He may see his play lessened somewhat for only one reason. The NBA has decided to crack down on flopping and Ginobili is among the biggest floppers in the league.
5.) Andre Iguodala (Denver Nuggets)
If you only value shooting, Andre Iguodala isn't your guy. If you value ball handling, playmaking, and defense he is your man.
Iguodala is like a Swiss Army knife when he is on the floor. He has the size to play both the two and three on defense and can move real well with the ball. The only issue with him has been a lack of a consistent shooting stroke. That was a problem when he was on an offense lacking Philadelphia 76ers team. That has changed thanks to a trade that sent him to the Denver Nuggets who are loaded in firepower.
Now Iguodala can focus on what he does best, lock down the opposing team's best scorer.
4.) Joe Johnson (Brooklyn Nets)
In the Summer of 2010 Joe Johnson signed a contract he will never live up to dollar wise.
That contract has hung around Johnson's neck since he signed it and it has come to define him. Whether good or bad, that contract has overshadowed that fact that Johnson is a real good overall player. Even as he led the Atlanta Hawks to the middle of the Eastern Conference playoff standings the two seasons since 2010. Unfortunately for him he wasn't able to lead the Hawks on a deep run. That burden was lifted off his shoulders when he was traded to the Brooklyn Nets.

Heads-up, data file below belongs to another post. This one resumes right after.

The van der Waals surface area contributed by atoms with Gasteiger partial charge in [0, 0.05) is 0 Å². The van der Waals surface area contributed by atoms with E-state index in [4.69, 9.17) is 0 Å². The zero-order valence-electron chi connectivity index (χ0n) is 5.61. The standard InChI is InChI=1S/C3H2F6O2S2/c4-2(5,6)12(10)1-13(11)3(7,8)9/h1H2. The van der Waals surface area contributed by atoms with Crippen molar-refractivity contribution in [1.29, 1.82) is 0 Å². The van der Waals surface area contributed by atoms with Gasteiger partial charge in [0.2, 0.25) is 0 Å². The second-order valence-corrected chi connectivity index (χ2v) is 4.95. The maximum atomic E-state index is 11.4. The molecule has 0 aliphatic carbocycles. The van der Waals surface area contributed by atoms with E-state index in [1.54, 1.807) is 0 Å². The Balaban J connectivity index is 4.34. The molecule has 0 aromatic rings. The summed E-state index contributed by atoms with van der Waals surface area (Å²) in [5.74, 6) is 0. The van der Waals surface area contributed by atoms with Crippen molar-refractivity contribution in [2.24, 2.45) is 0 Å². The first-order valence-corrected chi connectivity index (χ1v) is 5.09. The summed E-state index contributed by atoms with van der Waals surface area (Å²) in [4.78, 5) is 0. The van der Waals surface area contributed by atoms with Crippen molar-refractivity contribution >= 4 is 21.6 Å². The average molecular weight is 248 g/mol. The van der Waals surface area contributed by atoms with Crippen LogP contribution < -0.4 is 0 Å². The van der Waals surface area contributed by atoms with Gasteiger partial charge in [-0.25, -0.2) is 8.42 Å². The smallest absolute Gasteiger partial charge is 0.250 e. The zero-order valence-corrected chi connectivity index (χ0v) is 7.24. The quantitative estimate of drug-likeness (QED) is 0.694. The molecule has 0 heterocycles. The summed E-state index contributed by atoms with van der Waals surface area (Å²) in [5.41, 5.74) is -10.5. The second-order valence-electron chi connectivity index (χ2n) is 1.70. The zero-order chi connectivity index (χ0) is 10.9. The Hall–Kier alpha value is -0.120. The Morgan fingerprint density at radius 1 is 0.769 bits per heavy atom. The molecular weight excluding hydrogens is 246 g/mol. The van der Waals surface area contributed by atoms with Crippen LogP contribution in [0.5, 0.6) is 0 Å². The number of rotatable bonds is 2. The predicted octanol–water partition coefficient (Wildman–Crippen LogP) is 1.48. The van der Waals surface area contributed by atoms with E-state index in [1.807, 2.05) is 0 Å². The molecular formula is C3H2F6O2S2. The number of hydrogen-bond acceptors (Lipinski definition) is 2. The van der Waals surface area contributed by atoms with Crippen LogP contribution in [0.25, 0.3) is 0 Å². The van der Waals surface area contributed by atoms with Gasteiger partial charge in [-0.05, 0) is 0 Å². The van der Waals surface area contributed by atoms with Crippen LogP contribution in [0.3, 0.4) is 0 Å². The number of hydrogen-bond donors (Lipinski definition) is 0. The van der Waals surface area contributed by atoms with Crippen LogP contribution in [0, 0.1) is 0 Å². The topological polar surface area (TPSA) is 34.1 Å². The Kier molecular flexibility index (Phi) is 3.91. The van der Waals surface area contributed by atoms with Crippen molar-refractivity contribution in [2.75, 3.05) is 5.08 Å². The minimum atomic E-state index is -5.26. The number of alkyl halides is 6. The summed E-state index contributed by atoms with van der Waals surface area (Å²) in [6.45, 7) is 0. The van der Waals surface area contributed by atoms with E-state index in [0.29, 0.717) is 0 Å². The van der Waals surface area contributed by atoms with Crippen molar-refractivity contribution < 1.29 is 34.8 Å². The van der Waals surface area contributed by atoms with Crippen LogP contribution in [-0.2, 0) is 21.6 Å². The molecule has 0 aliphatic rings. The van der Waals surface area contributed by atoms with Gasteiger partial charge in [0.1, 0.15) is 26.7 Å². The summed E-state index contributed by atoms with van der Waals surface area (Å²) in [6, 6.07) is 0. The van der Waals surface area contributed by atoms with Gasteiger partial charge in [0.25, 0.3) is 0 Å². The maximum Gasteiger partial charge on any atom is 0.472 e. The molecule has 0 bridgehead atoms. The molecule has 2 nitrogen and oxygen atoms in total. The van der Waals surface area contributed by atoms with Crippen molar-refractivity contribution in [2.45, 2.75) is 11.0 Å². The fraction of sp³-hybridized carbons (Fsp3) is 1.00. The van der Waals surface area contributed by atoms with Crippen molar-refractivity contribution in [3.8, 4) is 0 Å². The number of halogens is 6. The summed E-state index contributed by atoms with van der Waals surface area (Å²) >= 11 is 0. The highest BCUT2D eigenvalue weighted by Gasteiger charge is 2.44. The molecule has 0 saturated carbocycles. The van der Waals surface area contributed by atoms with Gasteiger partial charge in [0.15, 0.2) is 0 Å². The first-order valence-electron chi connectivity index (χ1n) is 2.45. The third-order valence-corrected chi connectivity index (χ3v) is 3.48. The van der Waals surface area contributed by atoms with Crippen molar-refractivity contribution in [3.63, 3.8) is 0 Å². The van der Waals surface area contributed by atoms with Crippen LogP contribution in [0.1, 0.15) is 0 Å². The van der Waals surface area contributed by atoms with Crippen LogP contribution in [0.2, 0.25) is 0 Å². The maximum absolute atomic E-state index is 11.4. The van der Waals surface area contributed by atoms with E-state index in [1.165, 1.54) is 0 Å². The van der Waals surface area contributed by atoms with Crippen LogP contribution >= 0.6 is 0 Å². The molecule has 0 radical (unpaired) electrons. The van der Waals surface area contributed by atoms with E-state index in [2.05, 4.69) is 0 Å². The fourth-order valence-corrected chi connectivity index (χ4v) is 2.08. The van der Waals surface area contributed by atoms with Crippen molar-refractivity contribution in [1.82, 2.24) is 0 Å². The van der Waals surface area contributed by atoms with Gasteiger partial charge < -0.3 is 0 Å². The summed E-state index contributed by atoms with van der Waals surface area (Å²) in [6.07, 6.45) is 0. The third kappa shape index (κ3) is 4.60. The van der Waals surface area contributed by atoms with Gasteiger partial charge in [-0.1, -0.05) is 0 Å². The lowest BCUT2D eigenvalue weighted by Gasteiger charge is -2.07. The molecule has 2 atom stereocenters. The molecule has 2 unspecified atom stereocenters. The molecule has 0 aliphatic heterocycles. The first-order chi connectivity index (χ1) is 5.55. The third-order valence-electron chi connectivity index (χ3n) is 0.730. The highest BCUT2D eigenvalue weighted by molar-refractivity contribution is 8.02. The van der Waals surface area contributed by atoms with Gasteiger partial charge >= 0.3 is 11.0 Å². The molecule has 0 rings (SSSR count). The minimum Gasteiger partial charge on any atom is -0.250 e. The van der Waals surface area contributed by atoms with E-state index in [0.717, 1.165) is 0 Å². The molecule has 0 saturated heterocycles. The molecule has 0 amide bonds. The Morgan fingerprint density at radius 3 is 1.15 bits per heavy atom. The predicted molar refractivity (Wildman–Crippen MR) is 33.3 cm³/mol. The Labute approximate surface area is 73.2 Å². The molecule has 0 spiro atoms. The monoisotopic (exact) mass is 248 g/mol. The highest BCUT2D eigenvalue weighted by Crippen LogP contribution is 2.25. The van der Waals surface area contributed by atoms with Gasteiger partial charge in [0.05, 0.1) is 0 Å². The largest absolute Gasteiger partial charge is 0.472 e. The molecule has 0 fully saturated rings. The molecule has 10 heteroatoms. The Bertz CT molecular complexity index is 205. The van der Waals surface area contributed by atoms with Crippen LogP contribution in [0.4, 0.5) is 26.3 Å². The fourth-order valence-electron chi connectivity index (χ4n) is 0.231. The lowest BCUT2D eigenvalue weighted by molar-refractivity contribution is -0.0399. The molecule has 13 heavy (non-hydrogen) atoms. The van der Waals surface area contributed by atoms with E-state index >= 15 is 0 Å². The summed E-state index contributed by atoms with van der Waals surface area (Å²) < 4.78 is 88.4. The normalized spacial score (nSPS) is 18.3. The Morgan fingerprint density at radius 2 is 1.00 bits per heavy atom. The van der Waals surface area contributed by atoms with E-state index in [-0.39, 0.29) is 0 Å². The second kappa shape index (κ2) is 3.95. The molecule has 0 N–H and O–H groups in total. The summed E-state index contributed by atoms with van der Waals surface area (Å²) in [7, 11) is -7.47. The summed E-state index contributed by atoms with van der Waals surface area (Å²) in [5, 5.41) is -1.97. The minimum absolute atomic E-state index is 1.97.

He could see a renaissance season thanks in part to sharing the back court with one of the NBA's best point guards in Deron Williams.
3.) James Harden (Houston Rockets)
Rarely does a player play like he wants to prove he's every cent worth of a new contract. James Harden is that rarity right now.
Harden was fine with being the third of the Thunder 'Big 3' that came off the bench and provided instant offense. He just wanted for Oklahoma City to pay him what he felt he was worth. The problem was that the Thunder simply couldn't afford to pay him. So just days before the season began Harden was traded to Houston and got the contract he wanted. The situations were drastically different though. Harden went from being the sixth man on a title contender to the number one option of a team trying to get back in the playoffs.